The ENTER Conference is an annual event of the International Federation for Information Technologies and Travel & Tourism (IFITT) community. The conference offers a worldwide forum for attendees from industry, academia, destinations, governments, and other organisations to actively exchange, share, and challenge state-of-the-art research, innovation and business case studies based on the application of information and communication technologies in travel and tourism. Due to and during the COVID-19 pandemic, a unique digital conference started with a PhD workshop day, followed by 17 keynote speakers across approximately 60 different parallel sessions in three days, and around 250 participants from all continents.

An important new feature of the #ENTER21 conference was the “Innovation Challenge” – in this pilot year 13 teams competed with their best ideas on the topic of ICT for Sustainability and eQuality. The Global Ecotourism Network was happy and honoured to join as one of the mentoring partner organizations, helping the team of Locals From Zero, Slovenia, to fine-tune their approach. And yes, the entry was a success, coming very close to the winning team. Here the video presentation of the finalists – and an interview on the motivation, experience, and next steps!


  • Your idea was very well received by the Jury and the ENTER21 audience. Please describe the “cornerstones” of it!

We were very honoured that our idea was seen as innovative and worthy of presenting at the ENTER21 conference. So, for the ENTER21 competition, we developed an idea that is also the next step in upgrading our #LocalsFromZero platform. So far, we only had different local tourism providers share their experiences with the help of our Scouts. But we also want to include different voluntary local associations. Until now these events and activities organized by local associations were not accessible for foreign tourists. They were invisible and overlooked by tourists. So, why shouldn’t tourists be able to participate in all these very local and unique activities? They would be contributing greatly to the local communities and learning something at the same time. The main purpose of our idea is to create a chance on our platform for tourists to be able to spend a portion of their holiday time being actively involved in local community events.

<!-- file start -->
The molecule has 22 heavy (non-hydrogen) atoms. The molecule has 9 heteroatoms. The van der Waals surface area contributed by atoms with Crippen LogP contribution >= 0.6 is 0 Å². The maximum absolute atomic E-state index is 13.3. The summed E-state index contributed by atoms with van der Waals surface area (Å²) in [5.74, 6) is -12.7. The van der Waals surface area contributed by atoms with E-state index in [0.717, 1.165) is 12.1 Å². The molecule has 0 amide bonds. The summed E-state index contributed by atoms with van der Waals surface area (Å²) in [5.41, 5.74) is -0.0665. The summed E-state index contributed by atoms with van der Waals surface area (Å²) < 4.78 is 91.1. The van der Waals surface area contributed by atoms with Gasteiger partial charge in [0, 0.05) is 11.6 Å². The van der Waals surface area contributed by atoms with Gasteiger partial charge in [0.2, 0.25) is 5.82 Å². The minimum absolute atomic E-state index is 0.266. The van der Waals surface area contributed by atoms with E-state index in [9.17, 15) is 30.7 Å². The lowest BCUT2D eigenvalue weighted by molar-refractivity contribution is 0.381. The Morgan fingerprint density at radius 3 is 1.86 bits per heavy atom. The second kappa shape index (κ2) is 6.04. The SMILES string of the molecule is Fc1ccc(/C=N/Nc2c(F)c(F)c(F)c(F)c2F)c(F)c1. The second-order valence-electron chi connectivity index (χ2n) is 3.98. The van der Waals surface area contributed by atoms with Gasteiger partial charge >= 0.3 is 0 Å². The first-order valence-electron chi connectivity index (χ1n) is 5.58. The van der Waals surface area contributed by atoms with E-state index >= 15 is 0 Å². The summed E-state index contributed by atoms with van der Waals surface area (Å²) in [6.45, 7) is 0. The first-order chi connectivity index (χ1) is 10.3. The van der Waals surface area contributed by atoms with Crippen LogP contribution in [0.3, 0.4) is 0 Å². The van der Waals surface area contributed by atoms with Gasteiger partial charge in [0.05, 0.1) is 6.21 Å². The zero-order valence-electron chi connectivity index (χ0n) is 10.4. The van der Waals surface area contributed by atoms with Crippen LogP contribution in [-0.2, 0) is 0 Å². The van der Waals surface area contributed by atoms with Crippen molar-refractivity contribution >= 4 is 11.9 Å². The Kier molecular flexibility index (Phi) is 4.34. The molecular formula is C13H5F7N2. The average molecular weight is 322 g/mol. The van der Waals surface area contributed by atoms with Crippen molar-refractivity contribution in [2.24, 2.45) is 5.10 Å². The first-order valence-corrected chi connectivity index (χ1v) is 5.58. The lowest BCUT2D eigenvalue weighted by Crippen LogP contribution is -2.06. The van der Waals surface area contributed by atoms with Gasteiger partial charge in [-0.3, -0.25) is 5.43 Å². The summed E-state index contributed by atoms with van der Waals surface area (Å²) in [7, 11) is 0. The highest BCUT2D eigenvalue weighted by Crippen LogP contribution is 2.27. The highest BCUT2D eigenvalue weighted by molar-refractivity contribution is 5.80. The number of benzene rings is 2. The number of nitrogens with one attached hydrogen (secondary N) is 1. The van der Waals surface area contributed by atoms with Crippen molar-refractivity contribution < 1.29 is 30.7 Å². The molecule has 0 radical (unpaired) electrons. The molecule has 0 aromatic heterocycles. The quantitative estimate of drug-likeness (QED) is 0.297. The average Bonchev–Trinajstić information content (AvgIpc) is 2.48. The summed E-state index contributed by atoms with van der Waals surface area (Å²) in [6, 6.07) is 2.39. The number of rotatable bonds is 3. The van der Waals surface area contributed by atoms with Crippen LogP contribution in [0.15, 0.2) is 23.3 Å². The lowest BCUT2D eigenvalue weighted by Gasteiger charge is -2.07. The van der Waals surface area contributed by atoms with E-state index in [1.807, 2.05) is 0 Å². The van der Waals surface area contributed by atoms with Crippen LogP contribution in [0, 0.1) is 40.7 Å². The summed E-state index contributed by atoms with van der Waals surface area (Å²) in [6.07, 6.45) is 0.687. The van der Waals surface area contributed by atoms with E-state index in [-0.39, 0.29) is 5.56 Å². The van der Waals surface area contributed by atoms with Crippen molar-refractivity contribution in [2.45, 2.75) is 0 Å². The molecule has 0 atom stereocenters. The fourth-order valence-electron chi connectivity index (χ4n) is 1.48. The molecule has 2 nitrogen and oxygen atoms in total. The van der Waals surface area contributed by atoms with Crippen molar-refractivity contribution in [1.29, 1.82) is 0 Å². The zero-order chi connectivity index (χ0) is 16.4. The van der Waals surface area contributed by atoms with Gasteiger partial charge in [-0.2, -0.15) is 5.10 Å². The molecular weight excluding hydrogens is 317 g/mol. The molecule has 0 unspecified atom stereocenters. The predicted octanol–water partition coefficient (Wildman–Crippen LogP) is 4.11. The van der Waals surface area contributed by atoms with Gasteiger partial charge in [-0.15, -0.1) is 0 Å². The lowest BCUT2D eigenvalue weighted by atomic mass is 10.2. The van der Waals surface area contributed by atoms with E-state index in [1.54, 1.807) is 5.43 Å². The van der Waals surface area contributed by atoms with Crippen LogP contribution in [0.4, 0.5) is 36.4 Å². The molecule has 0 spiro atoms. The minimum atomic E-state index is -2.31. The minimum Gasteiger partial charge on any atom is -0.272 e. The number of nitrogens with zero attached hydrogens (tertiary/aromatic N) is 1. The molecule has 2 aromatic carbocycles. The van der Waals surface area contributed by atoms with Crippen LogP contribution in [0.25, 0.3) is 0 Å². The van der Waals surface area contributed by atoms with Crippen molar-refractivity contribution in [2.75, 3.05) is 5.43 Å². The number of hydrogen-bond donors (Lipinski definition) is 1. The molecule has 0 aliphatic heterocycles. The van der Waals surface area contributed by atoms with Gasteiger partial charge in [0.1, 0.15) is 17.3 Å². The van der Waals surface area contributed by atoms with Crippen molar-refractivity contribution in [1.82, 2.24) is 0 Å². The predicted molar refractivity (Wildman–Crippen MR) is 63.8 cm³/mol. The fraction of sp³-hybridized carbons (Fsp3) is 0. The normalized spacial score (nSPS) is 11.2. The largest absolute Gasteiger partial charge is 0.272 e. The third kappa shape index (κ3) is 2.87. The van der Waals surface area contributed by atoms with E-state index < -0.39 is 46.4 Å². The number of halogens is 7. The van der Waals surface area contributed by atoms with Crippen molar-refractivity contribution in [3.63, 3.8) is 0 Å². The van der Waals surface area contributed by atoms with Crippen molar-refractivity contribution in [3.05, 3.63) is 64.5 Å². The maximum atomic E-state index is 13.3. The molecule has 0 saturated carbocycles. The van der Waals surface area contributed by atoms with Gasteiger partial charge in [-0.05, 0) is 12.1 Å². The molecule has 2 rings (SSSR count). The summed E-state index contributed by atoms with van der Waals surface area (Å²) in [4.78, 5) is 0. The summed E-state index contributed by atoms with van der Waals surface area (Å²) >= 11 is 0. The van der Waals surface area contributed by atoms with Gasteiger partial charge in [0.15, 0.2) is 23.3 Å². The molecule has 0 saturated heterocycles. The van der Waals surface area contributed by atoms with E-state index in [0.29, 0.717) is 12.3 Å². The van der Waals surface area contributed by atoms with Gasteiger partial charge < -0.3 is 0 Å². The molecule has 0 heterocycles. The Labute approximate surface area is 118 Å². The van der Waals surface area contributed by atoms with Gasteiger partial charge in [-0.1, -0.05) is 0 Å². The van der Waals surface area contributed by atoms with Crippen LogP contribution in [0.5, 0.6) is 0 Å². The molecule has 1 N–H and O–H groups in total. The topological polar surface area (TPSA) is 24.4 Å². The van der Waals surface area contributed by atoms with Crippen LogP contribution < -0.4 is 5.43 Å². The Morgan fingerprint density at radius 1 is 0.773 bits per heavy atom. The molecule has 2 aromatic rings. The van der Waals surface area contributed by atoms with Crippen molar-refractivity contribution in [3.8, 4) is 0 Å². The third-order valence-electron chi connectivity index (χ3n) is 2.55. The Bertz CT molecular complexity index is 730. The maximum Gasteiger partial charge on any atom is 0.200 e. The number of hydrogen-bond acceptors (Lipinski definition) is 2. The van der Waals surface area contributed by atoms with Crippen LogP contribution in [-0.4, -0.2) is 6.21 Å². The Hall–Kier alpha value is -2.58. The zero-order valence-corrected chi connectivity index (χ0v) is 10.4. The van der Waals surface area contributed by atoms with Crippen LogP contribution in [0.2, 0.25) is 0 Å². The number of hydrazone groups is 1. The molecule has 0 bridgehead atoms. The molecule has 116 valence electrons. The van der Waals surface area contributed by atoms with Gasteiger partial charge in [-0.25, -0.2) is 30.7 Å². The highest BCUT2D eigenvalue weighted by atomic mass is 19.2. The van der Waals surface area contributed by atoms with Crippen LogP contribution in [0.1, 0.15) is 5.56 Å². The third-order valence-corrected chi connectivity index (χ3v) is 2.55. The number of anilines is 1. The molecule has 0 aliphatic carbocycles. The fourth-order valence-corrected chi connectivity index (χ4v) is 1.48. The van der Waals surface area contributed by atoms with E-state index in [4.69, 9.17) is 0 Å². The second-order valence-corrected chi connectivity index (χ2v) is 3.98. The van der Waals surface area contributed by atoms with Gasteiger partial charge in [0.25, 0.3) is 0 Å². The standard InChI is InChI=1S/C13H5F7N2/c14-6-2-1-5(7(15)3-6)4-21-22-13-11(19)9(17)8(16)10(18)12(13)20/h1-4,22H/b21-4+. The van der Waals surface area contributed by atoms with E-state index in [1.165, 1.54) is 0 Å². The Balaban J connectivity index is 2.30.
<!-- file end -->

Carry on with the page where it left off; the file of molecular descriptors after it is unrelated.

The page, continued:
• It looks like this year will stay a bit of a challenge to travel in Europe. What are your keys to get started anyway?

Despite the challenging times for tourism that we are in right now, we are developing and staying very motivated. We are currently in the process of upgrading our booking platform, which will be an important milestone for us. In the beginning, our strategy will be domestically oriented, because domestic tourism will of course be (again) the first to recover. But when international tourism opens again, our focus will be mainly on international guests. In the meantime, we are also close to launching a community platform: being able to empower all tourism stakeholders is a big part of our mission. Through our workshops, we will encounter all types of people employed in the tourism industry that we cannot fit into our LocalsFromZero model. That is why we decided to build a community platform where people will be able to collaborate, openly innovate, share their know-how and co-create. The community interaction will create a great opportunity to build a more honest and responsible tourism: From zero to hero.

  • Once successful in Slovenia, are you planning to expand regionally?

Absolutely. Our initiative has been globally oriented since the beginning. We believe that right now there is a real chance to do something different in tourism globally. We have already started spreading our message in Croatia and Austria and have gotten new feedback from some stakeholders that this kind of approach is needed in these countries as well. But our expansion will be organic and include stakeholders that share similar values – similarly to how we have been currently operating.

  • The pandemic time has given the travel and tourism industry a chance to rethink. What are your indicators of “success” in the long run?